Uber was stripped of its London operating licence on Monday (November 25) for the second time in just over two years as the city’s regulator said the taxi app was not “fit and proper,” having put passenger safety at risk.
A change to Uber’s systems allowed unauthorised drivers to upload their photos to other drivers’ accounts, meaning they could pick up passengers as if they were the booked driver, which happened in at least 14,000 trips, Transport for London (TfL) said.
Director of Licensing, Regulation and Charging at TfL, Helen Chapman, said the “unacceptable” practice allowed passengers to get into minicabs with drivers who could potentially be “unlicensed and uninsured”.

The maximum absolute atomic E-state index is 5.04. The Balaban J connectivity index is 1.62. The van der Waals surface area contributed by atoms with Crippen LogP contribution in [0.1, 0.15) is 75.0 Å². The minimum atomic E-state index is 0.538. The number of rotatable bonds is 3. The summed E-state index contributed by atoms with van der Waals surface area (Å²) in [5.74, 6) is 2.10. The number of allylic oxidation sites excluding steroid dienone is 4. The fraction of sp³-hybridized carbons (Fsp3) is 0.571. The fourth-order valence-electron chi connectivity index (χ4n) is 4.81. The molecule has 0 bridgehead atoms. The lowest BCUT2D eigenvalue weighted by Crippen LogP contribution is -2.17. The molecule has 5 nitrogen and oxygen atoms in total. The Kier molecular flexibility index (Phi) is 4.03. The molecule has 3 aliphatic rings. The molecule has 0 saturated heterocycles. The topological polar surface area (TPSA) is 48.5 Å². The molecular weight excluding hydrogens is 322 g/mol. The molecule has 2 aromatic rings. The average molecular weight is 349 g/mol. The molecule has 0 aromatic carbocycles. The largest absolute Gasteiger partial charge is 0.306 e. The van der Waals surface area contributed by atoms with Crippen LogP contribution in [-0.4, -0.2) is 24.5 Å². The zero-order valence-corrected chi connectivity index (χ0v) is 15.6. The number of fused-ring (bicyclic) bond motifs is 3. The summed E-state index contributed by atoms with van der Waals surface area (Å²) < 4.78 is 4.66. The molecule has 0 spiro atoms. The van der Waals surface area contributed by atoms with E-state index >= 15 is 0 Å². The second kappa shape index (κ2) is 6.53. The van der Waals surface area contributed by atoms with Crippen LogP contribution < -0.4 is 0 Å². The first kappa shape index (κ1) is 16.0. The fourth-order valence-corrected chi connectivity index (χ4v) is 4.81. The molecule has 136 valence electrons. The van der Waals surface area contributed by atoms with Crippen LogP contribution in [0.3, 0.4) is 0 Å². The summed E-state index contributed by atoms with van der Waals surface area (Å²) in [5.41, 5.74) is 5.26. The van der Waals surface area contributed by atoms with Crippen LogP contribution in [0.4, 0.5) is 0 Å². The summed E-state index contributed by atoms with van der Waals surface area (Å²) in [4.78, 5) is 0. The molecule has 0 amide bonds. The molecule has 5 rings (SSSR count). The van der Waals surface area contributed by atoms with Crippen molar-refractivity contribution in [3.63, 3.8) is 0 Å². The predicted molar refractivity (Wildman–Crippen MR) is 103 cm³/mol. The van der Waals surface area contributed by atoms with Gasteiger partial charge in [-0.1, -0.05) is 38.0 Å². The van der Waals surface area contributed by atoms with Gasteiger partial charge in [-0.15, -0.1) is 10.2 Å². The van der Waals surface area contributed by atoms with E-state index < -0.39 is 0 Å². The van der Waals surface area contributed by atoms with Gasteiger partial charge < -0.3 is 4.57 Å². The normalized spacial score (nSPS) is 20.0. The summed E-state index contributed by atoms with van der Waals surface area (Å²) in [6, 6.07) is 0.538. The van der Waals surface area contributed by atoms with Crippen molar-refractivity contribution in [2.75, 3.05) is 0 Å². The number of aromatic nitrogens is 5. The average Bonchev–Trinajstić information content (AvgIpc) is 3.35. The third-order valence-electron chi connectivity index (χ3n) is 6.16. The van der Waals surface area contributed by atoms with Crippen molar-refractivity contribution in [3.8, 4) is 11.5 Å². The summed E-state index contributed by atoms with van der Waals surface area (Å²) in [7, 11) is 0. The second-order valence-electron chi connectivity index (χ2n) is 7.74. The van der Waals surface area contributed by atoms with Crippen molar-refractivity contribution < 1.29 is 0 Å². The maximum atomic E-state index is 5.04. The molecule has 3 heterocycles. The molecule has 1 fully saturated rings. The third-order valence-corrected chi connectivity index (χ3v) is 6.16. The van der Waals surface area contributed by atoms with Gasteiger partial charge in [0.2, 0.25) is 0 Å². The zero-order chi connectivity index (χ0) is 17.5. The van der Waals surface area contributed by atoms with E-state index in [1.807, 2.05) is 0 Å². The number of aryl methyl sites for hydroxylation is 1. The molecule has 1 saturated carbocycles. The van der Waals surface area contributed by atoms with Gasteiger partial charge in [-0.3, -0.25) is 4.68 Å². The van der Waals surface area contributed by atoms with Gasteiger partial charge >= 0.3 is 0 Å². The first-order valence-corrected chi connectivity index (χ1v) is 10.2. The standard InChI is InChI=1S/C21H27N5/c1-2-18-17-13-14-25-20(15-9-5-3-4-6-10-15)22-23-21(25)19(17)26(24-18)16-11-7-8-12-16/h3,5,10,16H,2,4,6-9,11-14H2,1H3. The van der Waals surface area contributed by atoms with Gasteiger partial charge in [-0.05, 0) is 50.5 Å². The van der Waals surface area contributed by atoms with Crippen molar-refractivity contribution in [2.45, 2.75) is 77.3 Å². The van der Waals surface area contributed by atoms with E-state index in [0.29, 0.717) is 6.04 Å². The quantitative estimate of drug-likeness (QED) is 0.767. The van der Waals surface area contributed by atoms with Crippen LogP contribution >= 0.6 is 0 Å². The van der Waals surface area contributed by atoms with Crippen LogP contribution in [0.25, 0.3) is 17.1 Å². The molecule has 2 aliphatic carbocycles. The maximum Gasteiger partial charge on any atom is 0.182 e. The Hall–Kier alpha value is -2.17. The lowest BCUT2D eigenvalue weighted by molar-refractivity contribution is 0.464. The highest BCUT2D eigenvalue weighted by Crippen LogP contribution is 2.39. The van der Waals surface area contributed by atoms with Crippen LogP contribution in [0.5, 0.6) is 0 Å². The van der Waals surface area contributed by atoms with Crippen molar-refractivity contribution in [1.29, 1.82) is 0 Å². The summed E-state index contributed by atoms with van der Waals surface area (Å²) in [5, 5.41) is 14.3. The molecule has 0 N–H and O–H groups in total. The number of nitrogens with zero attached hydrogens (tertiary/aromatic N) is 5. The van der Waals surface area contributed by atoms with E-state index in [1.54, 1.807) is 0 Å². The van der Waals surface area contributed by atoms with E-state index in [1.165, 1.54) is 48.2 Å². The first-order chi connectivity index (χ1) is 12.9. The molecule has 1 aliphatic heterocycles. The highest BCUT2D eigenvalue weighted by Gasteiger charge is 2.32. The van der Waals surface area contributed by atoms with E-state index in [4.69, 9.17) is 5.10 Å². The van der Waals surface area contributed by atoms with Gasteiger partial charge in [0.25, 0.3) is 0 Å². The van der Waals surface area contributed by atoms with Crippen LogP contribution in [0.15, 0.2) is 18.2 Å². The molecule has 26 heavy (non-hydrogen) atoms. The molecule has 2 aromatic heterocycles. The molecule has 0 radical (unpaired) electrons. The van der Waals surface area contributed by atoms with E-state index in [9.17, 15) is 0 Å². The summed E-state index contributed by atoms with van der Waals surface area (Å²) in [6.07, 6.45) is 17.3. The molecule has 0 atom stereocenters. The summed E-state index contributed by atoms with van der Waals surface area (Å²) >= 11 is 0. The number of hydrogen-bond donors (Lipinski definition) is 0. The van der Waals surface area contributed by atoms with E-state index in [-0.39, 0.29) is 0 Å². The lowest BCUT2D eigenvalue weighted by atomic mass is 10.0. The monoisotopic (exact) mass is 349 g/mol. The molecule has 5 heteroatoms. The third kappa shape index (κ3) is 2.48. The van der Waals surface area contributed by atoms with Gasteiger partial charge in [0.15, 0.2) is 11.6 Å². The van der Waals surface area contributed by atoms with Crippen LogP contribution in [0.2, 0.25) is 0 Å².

The Silicon Valley-based company has 21 days to appeal the decision and can continue to operate throughout the process, which is likely to include court action.
Uber and TfL have been engaged in a long-running battle since the authority rejected a renewal request in 2017, citing shortcomings it said it found in the firm’s approach to reporting serious criminal offences and driver background checks, prompting legal action.
London Mayor Sadiq Khan acknowledged the decision may be unpopular with Uber users, but said their safety was of “paramount concern”.